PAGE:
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senate Bill S. 1838

Should the U.S. Sanction China if it Doesn’t Respect Democracy & Human Rights in Hong Kong?

Argument in favor

Hong Kong needs to remain a free, democratic, and autonomous entity but is facing increasing interference from the communist Chinese government. This bipartisan bill would show that the U.S. stands with Hong Kong by sanctioning those violating human rights and taking steps to protect American citizens and businesses in the event that extradition from Hong Kong to China is allowed.

Alex's Opinion
···
09/15/2019
I strongly urge you to support the Hong Kong Human Rights and Democracy Act of 2019. The people of Hong Kong were promised “a high degree of autonomy” but the Chinese Communist Party has reneged on this promise and now Hong Kong is struggling to maintain their democratic rights. The right to free speech, a free press, freedom to assemble, and even access to an open and impartial legal system are under jeopardy. With your support of the Hong Kong Human Rights and Democracy Act of 2019 we can advance the global democratic movement and protect the people of Hong Kong from losing their human rights. Please support the Hong Kong Human Rights and Democracy Act of 2019.
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Alex's Opinion
···
11/20/2019
ABSOLUTELY! CHINA IS THE REAL ENEMY. People need to get their heads out of their ass that think otherwise. We need to start holding them accountable for their scumbag trade tactics, human rights violations and outright theft of our intellectual property! Tariff the shit out of them. Without us their economy would collapse. The sooner we unscrew ourselves from China the better!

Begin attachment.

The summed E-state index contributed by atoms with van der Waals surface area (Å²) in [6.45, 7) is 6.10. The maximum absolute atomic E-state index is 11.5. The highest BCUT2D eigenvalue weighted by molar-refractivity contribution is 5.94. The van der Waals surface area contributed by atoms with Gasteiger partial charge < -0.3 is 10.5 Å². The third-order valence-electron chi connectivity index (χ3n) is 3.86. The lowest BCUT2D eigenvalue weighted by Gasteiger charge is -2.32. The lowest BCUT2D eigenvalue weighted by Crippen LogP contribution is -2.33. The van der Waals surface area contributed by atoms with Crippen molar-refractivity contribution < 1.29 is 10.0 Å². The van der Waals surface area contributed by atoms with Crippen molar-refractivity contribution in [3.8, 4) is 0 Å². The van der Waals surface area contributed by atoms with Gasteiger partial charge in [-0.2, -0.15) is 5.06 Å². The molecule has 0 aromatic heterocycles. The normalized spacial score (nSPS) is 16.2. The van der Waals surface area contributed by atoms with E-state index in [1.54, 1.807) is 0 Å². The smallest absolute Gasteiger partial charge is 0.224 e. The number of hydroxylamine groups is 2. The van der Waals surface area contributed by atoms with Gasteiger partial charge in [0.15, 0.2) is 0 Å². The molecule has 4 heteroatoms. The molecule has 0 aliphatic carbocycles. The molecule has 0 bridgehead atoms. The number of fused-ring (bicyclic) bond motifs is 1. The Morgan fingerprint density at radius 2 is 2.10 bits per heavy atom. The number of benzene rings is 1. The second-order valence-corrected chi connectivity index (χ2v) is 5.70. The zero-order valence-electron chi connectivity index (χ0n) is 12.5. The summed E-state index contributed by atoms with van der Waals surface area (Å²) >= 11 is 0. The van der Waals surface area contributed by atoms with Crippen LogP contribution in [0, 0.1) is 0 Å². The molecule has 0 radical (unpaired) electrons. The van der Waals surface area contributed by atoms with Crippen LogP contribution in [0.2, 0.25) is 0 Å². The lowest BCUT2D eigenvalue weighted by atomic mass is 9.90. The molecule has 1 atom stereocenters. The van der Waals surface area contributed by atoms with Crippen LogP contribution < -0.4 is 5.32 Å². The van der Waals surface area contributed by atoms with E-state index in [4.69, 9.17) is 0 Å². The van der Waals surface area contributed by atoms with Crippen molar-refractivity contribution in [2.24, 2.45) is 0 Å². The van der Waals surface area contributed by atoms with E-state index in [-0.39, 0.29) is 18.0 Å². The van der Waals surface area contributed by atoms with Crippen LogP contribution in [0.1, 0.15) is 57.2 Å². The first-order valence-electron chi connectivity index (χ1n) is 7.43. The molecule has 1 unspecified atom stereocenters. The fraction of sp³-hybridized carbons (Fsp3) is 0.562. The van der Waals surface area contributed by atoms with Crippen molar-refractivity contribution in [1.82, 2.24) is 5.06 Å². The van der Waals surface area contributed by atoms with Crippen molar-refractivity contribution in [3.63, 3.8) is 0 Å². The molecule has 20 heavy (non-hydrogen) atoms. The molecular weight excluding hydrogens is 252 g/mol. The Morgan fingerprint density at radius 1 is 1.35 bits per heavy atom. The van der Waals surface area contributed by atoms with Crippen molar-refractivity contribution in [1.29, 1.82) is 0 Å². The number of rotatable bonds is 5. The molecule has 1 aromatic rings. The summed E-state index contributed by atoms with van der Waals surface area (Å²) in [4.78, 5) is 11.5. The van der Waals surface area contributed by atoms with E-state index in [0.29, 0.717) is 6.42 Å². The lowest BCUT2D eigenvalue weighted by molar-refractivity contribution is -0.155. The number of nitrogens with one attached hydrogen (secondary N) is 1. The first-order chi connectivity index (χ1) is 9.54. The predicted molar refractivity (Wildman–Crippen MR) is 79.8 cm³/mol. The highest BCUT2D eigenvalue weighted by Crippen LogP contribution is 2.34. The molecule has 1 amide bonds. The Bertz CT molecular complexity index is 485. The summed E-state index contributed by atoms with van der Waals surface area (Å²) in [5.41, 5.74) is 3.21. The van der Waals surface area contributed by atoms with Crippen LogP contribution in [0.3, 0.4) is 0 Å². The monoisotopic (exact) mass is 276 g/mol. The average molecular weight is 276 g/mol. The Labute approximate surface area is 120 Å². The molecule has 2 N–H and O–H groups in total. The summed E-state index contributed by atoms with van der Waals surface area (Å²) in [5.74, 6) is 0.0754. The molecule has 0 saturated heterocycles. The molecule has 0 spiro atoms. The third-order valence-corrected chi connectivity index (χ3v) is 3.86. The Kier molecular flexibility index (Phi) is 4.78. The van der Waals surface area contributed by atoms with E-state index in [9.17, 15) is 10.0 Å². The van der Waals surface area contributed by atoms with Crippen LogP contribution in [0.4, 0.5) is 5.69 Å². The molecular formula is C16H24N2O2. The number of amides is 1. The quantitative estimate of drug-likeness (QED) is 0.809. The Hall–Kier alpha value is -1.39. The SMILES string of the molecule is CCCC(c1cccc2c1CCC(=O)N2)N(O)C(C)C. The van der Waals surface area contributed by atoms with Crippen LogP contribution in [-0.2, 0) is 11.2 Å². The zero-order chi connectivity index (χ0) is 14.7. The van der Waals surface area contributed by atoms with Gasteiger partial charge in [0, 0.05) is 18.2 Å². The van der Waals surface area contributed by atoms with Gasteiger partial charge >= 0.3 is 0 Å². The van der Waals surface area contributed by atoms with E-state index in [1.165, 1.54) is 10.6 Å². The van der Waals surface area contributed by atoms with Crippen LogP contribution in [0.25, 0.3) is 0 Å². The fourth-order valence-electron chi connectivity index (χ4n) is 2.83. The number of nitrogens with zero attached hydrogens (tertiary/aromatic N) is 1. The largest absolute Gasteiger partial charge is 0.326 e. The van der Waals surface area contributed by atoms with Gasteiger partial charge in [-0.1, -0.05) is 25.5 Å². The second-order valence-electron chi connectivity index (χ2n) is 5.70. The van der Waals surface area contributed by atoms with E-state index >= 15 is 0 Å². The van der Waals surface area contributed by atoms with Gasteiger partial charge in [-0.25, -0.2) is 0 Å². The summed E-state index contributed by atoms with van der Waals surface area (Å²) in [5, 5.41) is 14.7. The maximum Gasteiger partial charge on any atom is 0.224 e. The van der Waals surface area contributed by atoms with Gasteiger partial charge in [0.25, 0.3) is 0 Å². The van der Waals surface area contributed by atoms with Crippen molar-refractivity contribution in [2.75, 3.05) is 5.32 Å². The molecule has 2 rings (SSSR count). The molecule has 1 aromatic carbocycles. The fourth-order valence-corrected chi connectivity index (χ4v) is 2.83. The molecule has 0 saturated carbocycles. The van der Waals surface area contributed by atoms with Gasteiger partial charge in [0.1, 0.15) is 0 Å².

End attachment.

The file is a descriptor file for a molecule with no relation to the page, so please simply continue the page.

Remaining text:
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Mohammed's Opinion
···
11/20/2019
Please sanction China for Human right violation. They are getting away from killing innocent
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Argument opposed

If China wants to undermine Hong Kong’s autonomy and status as a democratic government it’s going to do so whether or not the U.S. threatens sanctions in response. It may be a bipartisan effort, but this bill ultimately won’t do much to protect human rights or democracy in Hong Kong.

Jerry's Opinion
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11/20/2019
What hypocrisy when we have our own tin pot wannabe dictator who doesn’t give a crap about any human rights except his own to lie, steal, and malign. This is just another red herring from our country which has gleefully thrown away any global moral standing.
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Matthew's Opinion
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11/20/2019
Private businesses can decide if they want to trade and outsource to a China. But official US policy should be to engage all foreign countries.
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Jim's Opinion
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11/21/2019
hong kong is a part of china- not a part of the USA. Only the United Nations has authority to review a country's human rights record. This chauvinistic group think must stop
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bill Progress


  • Not enacted
    The President has not signed this bill
  • The house Passed November 20th, 2019
    Roll Call Vote 417 Yea / 1 Nay
  • The senate Passed November 19th, 2019
    Passed by Voice Vote
      senate Committees
      Committee on Foreign Relations
    IntroducedJune 13th, 2019

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What is Senate Bill S. 1838?

This bill — the Hong Kong Human Rights and Democracy Act — would reaffirm the U.S. commitment to democracy, human rights, and autonomy of Hong Kong and aim to prevent the People’s Republic of China from undermining Hong Kong’s rights. It would require the administration to develop a strategy for protecting U.S. citizens and businesses from risks posed by Hong Kong allowing extradition to China, which would include revisions to the U.S.-Hong Kong extradition agreement or a State Dept. travel advisory.